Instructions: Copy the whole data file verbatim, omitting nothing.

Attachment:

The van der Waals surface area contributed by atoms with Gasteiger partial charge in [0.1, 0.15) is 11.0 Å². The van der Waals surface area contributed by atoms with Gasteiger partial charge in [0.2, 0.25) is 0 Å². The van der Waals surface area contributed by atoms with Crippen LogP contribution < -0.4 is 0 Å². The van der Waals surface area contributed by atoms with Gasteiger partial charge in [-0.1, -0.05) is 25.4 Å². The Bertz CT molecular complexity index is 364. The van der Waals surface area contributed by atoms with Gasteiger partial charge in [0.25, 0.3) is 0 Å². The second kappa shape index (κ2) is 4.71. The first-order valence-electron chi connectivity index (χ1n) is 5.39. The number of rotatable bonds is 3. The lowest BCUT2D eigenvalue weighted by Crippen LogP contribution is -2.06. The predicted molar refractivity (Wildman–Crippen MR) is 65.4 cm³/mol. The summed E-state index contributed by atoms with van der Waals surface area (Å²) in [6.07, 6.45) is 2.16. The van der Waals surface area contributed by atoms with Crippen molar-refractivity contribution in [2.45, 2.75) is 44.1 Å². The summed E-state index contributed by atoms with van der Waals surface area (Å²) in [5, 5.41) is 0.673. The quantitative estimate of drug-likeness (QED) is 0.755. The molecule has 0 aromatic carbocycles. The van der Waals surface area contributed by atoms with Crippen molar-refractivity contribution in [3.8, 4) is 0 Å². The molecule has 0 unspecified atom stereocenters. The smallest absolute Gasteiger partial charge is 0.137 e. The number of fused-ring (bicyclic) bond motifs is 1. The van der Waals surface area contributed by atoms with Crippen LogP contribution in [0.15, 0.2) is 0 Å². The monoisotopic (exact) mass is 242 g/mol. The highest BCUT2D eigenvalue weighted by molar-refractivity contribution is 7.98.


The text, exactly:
The van der Waals surface area contributed by atoms with Gasteiger partial charge in [0.1, 0.15) is 11.0 Å². The van der Waals surface area contributed by atoms with Gasteiger partial charge in [0.2, 0.25) is 0 Å². The van der Waals surface area contributed by atoms with Crippen LogP contribution < -0.4 is 0 Å². The van der Waals surface area contributed by atoms with Gasteiger partial charge in [-0.1, -0.05) is 25.4 Å². The Bertz CT molecular complexity index is 364. The van der Waals surface area contributed by atoms with Gasteiger partial charge in [0.25, 0.3) is 0 Å². The second kappa shape index (κ2) is 4.71. The first-order valence-electron chi connectivity index (χ1n) is 5.39. The number of rotatable bonds is 3. The lowest BCUT2D eigenvalue weighted by Crippen LogP contribution is -2.06. The predicted molar refractivity (Wildman–Crippen MR) is 65.4 cm³/mol. The summed E-state index contributed by atoms with van der Waals surface area (Å²) in [6.07, 6.45) is 2.16. The van der Waals surface area contributed by atoms with Crippen molar-refractivity contribution in [2.45, 2.75) is 44.1 Å². The summed E-state index contributed by atoms with van der Waals surface area (Å²) in [5, 5.41) is 0.673. The quantitative estimate of drug-likeness (QED) is 0.755. The molecule has 0 aromatic carbocycles. The van der Waals surface area contributed by atoms with Crippen molar-refractivity contribution in [3.8, 4) is 0 Å². The molecule has 0 unspecified atom stereocenters. The smallest absolute Gasteiger partial charge is 0.137 e. The number of fused-ring (bicyclic) bond motifs is 1. The van der Waals surface area contributed by atoms with Crippen LogP contribution in [0.15, 0.2) is 0 Å². The monoisotopic (exact) mass is 242 g/mol. The highest BCUT2D eigenvalue weighted by molar-refractivity contribution is 7.98.